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Some Covid Links

Wall Street Journal columnist Allysia Finley ably defends the decision by government officials in Florida to recommend against vaccinating healthy children against Covid. Three slices:

The Sunshine State is bucking the public-health consensus again. “The Florida Department of Health is going to be the first state to officially recommend against the Covid-19 vaccines for healthy children,” Surgeon General Joseph Ladapo announced March 7.

Cue the outrage. The American Academy of Pediatrics called the recommendation “irresponsible.” The Infectious Diseases Society of America accused Dr. Ladapo of putting “politics over the health and safety of children.” White House press secretary Jen Psaki jabbed: “It’s deeply disturbing that there are politicians peddling conspiracy theories out there and casting doubt on vaccinations.”

Dr. Ladapo is doing no such thing. He is merely acknowledging the abundant scientific evidence that Covid-19 poses a negligible risk to healthy children, which makes it impossible to know if the benefit of vaccination outweighs the risk.


But this makes vaccinating children even more senseless. The vast majority have already been infected. The CDC estimates that 58% of children under 18 had infection-induced antibodies as of January, based on commercial laboratory blood samples.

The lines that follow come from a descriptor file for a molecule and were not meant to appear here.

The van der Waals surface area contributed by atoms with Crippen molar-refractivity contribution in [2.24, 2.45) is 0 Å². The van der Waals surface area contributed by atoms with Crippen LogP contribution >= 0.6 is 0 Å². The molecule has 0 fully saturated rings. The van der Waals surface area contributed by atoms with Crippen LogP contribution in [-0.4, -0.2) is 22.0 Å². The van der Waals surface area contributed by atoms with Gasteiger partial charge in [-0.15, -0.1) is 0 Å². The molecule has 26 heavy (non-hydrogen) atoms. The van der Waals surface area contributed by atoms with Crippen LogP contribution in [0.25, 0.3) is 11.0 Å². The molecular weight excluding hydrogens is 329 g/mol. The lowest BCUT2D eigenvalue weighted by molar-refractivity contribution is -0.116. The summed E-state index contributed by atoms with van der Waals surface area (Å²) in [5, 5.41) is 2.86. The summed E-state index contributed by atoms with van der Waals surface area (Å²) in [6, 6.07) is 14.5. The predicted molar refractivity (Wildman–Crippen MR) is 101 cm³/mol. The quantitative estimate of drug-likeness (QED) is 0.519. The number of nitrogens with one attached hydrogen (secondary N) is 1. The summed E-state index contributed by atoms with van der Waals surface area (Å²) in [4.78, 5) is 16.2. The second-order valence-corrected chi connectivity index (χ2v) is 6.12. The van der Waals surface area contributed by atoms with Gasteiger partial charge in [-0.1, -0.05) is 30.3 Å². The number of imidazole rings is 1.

This is almost certainly an underestimate. Antibodies have probably faded in those who were infected earlier in the pandemic, and a study in the Journal of the American Medical Association found 63% of children under 18 who tested positive for the virus on PCR tests didn’t generate antibodies in their blood. Unlike the current crop of vaccines, prior infection stimulates mucosal immunity—including antibodies in the saliva and nasal passages—that can provide a strong barrier to infection.


The public-health consensus has been wrong time and again during the pandemic. When it comes to vaccinating children, especially the youngest, Dr. Ladapo is right.